Decision on bus killer Li's walks explained

A Manitoba review panel has released its reasons for granting Greyhound bus killer Vince Li daily walks on the grounds of a psychiatric hospital.

This story contains disturbing details

Vince Li, a Chinese immigrant who became a Canadian citizen in 2007, was declared not criminally responsible for the killing of Tim McLean on a Greyhound bus in 2008. ((John Woods/Canadian Press))

A Manitoba review panel has released its reasons for granting Greyhound bus killer Vince Li daily walks on the grounds of the psychiatric hospital where he's being held.

The Criminal Code Review Board (CCRB) is the provincial body charged with conducting a yearly assessment into Li's treatment and detention.

Li, 41, has been in a maximum-security portion of the Selkirk Mental Health Centre since he was found not criminally responsible for the brutal killing of Tim McLean, 22.

McLean was killed on a bus while returning home to Winnipeg from Edmonton, where he had been working at a carnival. As the bus neared Portage La Prairie, Man., Li pulled a buck knife from his side and began stabbing McLean for no apparent reason. He also ate some of the body parts and cut off McLean's head.

Controversy erupted in late May when the CCRB approved a request from Li's doctor that he be granted escorted outdoor walks on the grounds of the hospital, which currently has no security fence around it.

Vigilantism possible: Crown

The Crown and McLean's family opposed granting Li any privileges, arguing that the risks he poses to the public are too great to manage.

Prosecutor Corrine Deegan also argued Li could face harm from people who may see him outside the hospital.

Tim McLean, 22, was on his way home to Winnipeg when he was slain on a Greyhound bus on July 30, 2008. (Family photo)

However, in a report released on Tuesday outlining the CCRB's decision, chairman John Stefaniuk wrote on behalf of the board that evidence given by Li's doctor showed he poses a low risk of escape or self-harm and he has been compliant with his treatment.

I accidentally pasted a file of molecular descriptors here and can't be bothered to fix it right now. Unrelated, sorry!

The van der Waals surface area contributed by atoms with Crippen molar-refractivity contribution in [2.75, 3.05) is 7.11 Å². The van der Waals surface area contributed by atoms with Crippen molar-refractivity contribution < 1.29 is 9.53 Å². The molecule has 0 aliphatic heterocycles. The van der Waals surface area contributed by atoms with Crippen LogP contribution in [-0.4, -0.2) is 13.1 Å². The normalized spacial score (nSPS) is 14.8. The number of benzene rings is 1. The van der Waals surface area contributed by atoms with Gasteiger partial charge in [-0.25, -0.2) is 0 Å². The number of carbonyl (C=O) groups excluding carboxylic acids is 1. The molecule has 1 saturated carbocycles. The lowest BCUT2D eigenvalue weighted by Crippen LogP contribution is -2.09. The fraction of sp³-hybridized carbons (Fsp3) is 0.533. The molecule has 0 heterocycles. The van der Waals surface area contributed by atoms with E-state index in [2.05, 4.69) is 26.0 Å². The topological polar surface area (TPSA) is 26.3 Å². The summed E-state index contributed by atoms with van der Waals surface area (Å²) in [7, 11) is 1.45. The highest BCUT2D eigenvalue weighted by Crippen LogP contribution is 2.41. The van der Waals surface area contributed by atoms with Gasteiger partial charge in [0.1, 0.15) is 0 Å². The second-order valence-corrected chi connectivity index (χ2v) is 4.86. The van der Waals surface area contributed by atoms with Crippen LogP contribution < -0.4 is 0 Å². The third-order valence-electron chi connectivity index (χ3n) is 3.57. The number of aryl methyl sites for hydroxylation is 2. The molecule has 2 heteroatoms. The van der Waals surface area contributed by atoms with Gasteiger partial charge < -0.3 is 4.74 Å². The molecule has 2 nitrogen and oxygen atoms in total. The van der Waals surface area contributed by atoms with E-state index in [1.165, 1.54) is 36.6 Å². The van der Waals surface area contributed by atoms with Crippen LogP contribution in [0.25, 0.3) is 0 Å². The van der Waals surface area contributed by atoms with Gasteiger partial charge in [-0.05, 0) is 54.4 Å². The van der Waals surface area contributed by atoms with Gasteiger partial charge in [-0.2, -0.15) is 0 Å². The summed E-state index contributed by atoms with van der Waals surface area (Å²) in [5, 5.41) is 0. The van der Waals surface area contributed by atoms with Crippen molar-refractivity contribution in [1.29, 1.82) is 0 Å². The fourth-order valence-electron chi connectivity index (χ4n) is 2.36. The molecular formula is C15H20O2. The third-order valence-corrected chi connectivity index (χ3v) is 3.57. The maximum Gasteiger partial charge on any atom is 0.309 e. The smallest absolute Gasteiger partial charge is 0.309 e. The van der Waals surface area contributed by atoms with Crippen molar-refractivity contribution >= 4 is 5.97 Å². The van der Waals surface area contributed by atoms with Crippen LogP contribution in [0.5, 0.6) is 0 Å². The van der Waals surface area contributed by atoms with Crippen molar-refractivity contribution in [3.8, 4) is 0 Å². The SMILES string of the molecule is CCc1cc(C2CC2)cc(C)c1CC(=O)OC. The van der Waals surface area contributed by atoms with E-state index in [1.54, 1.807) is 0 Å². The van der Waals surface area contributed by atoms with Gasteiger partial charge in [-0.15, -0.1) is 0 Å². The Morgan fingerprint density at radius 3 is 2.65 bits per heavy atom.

"The board is not prepared to accept the submission advanced by Ms. Deegan that absolutely no degree of risk is to be tolerated," Stefaniuk wrote.

"If that were the applicable standard … it would be difficult to imagine how any patients under the jurisdiction of this board would have any prospect of acquiring even modest liberties."

Li's outdoor walks, which will start at 15 minutes and increase incrementally to a maximum of one hour twice a day, will always be done in the company of two staff members, Stefaniuk stated.

The hospital is in the process of hiring two security officers, he wrote.

"It is our view that a sufficient level of safety is provided in ordering that Mr. Li be supervised by two staff members, at least one of whom is equipped with a two-way radio or cellphone," Stefaniuk stated.

These security provisions are the least restrictive in balancing the public's right to protection with Li's reintegration into society, the board said.

Appeal possible

The Crown is considering an appeal of the CCRB decision and has two weeks from Tuesday to file notice with the courts.

Manitoba Attorney General Andrew Swan has previously said that Li's walks will not begin until the hospital improves security.

Swan did not say whether security upgrades might include constructing a fence, hiring extra staff or other measures.

A link to the CCRB's reasons for granting Li escorted walks can be found at the top right of this story.